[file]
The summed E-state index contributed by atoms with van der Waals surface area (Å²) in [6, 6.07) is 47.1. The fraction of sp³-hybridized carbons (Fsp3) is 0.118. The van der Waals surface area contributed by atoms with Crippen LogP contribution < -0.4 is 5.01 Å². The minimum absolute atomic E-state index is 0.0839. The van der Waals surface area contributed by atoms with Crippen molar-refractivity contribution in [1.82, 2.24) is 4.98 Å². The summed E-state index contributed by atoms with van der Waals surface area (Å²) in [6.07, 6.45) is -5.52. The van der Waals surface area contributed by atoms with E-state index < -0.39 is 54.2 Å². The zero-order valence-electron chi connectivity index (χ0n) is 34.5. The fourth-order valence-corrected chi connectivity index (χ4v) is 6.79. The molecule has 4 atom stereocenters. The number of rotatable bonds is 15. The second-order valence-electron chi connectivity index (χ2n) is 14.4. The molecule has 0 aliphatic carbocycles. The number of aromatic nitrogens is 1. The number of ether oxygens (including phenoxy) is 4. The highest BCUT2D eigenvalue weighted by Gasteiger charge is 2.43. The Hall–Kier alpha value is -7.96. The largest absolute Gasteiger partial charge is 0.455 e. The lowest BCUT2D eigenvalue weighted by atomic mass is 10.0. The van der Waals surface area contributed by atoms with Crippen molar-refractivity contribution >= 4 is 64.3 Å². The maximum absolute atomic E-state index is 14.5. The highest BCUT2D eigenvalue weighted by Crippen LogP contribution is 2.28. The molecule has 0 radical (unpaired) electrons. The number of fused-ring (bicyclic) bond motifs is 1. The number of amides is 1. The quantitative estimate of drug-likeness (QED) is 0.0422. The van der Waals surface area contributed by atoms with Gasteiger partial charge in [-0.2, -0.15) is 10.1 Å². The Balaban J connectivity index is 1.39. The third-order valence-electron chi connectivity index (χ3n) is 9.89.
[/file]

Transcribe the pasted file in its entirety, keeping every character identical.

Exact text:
The summed E-state index contributed by atoms with van der Waals surface area (Å²) in [6, 6.07) is 47.1. The fraction of sp³-hybridized carbons (Fsp3) is 0.118. The van der Waals surface area contributed by atoms with Crippen LogP contribution < -0.4 is 5.01 Å². The minimum absolute atomic E-state index is 0.0839. The van der Waals surface area contributed by atoms with Crippen molar-refractivity contribution in [1.82, 2.24) is 4.98 Å². The summed E-state index contributed by atoms with van der Waals surface area (Å²) in [6.07, 6.45) is -5.52. The van der Waals surface area contributed by atoms with E-state index < -0.39 is 54.2 Å². The zero-order valence-electron chi connectivity index (χ0n) is 34.5. The fourth-order valence-corrected chi connectivity index (χ4v) is 6.79. The molecule has 4 atom stereocenters. The number of rotatable bonds is 15. The second-order valence-electron chi connectivity index (χ2n) is 14.4. The molecule has 0 aliphatic carbocycles. The number of aromatic nitrogens is 1. The number of ether oxygens (including phenoxy) is 4. The highest BCUT2D eigenvalue weighted by Gasteiger charge is 2.43. The Hall–Kier alpha value is -7.96. The largest absolute Gasteiger partial charge is 0.455 e. The lowest BCUT2D eigenvalue weighted by atomic mass is 10.0. The van der Waals surface area contributed by atoms with Crippen molar-refractivity contribution >= 4 is 64.3 Å². The maximum absolute atomic E-state index is 14.5. The highest BCUT2D eigenvalue weighted by Crippen LogP contribution is 2.28. The molecule has 0 radical (unpaired) electrons. The number of fused-ring (bicyclic) bond motifs is 1. The number of amides is 1. The quantitative estimate of drug-likeness (QED) is 0.0422. The van der Waals surface area contributed by atoms with Gasteiger partial charge in [-0.2, -0.15) is 10.1 Å². The Balaban J connectivity index is 1.39. The third-order valence-electron chi connectivity index (χ3n) is 9.89.